On Wednesday, Torstar, publisher of the Toronto Star, announced the newspaper’s first quarter 2017 financials for the period ended March 31, 2017, and it wasn’t pretty. The company reported a net loss of $24.4 million, or $0.30 per share, compared to a net loss of $53.5 million, or $0.66 per share, for the same period last year. Adjusted loss per share was $0.22, compared to $0.40 for the same period in 2016.
Torstar is broken into three reportable operating segments: Metroland Media Group (The Hamilton Spectator, the Waterloo Region Record daily papers and 100+ weekly community newspapers, digital properties, regional online sites, flyer distribution operations, specialty publications and more), Star Media Group (daily Toronto Star, Toronto Star Touch, TheStar.com, Free Daily News Group Inc., Wheels.ca, Toronto.com and other specialty publications, magazines and distribution services) and Digital Ventures (VerticalScope, eyeReturn Marketing and Workopolis).
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Segmented revenue was $156.7 million, a decrease of $18.1 million, or 10 percent, over the first quarter of 2016. This decrease reflects declines of 19 percent in print advertising revenue, a 9.5 percent decrease in subscriber revenue and a slight increase in distribution revenue which were offset by revenue growth of $1.5 million from VerticalScope. Digital revenue, which accounts for 18 percent of total revenue, was down 4 percent due to lower revenues from Workopolis, WagJag and Save.ca.
Also, in the first quarter, Torstar installed a new president and CEO – John Boynton – who came on board on March 31, 2017. Boynton, called a “turnaround specialist,” was hired because of his “deep expertise in marketing, technology and business transformation.
“The highlight of the quarter was the continued strong performance of VerticalScope business with the Digital Ventures segment. VerticalScope followed its strong fourth quarter performance, contributing an adjusted EBITDA of $5.2 million, reflecting revenue growth of 22 percent and adjusted EBIDTA growth of 25 percent,” Boynton said in the May 3 earnings call. “VerticalScope, with its position in desirable verticals such as automotive, power sports, outdoor, is benefiting from both increasing its higher yield direct sales and continuing to build their programmatic revenue base.”
“Both Star Media Group and Metroland Media continue to confront print advertising revenue headwinds, particularly in the national advertising category,” Boynton added.
Highlights of the quarterly report include:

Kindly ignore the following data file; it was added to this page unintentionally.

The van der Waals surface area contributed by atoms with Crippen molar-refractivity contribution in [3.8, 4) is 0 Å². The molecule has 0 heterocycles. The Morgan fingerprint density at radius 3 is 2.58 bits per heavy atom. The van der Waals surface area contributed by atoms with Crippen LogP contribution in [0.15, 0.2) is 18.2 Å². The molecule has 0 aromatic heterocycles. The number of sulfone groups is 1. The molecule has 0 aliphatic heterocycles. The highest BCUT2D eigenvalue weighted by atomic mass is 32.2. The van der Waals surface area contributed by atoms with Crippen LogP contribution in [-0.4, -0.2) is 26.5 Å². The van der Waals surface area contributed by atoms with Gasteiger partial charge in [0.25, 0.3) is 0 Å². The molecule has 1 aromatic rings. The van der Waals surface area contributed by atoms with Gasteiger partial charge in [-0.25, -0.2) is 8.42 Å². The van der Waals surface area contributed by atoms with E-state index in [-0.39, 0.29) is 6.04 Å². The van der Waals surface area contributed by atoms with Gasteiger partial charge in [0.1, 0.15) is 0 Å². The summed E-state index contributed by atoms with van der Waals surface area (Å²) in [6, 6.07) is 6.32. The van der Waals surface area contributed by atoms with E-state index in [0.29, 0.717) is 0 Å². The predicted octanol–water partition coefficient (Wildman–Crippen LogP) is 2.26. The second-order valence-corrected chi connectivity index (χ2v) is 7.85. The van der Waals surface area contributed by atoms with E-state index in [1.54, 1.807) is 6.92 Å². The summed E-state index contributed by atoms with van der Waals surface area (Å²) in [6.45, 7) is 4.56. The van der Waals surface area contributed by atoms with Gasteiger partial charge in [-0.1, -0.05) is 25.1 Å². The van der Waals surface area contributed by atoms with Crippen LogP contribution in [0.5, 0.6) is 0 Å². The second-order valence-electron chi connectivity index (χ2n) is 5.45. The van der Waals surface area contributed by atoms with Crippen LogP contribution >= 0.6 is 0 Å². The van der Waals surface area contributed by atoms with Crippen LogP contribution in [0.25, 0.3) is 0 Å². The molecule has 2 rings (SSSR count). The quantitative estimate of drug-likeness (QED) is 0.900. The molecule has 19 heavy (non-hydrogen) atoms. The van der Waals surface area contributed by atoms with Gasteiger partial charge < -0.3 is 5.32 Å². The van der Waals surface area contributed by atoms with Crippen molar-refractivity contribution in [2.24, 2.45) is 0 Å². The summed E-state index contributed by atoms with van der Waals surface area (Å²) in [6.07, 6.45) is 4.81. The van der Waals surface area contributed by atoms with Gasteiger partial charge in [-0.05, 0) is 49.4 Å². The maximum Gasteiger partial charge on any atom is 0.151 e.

- Segmented salaries and benefits were down $12.8 million, or 15 percent, due to restructuring including the closure of the Vaughan Printing Facility and reduced staff from Toronto Star Touch, the newspaper’s tablet edition.
- Segmented other operation costs (e.g., newspaper circulation and flyer distribution costs, production costs and newsprint costs) were down $7.9 million, or 8.6 percent, due to lower print volumes and other cost reductions.
- Total segmented restructuring and other costs were $4.9 million. These restructuring charges will result in annualized savings of $5.3 million from the reduction of 110 staff positions.
- Metroland Media Group revenues were down $7.6 million, or 8.5 percent, during Q1. Local advertising revenue, both print and digital, were down 12 percent. National advertising revenue, both print and digital, were down 31 percent.
- Metroland Media Group’s salaries and benefits costs were down $3.4 million due to restructuring.
- Star Media Group revenue was down $10.4 million, or 15 percent, due to declining print ad revenue. Subscriber revenues at the Toronto Star were down 7.3 percent.
- Star Media Group salaries and benefits costs were down $8.9 million, or 29 percent, due to restructuring, lower staff costs from Toronto Star Touch and the closure of the Vaughan Printing Facility.
The Globe and Mail said Wednesday that ‘everything is on the table’ in terms of how Boynton will help Torstar transform itself and reverse the multi-million dollar losses.
“Bringing our content…and understanding customers and how to monetize that is really the big transformation that most companies I see in the industry are just now beginning to understand,” Boynton said in an interview.
“The believe that small incremental change is not what we’re after, that we need a complete transformation,” Boynton added in The Globe and Mail article. “I’ve talked internally about how there are no sacred cows. Everything will be looked at. We’ll deconstruct everything and put it back together.”
In its quarterly financial report, Torstar indicated the following for its outlook:
- Subscriber revenues are expected to continue to decline through 2017.
- Digital revenue for Metroland Media Group and Star Media Group are expected to be ‘relatively stable’ with continued growth at TheStar.com.
- The company expects growth at VerticalScope to continue through the year.
- Net savings from restructuring will be $13.0 million, with $6.3 million coming from Metroland Media Group and $6.7 million from Star Media Group.
Following the May 3 report, Torstar stock is down at its lowest point since August 25, 2016 when it was $1.43 per share. It closed at $1.50 on May 3.
Torstar has sustained some huge losses in the last year, so it makes sense that a new president and CEO has been brought in to look beyond incremental change to reverse the downward trends. It will take some time to deconstruct the company and examine what changes need to be made, and Torstar has perhaps acted too slowly in making major changes, but it is moving in the right direction. It seems they’ve chosen a CEO who specializes in major transformations and who is already seeing opportunities for growth.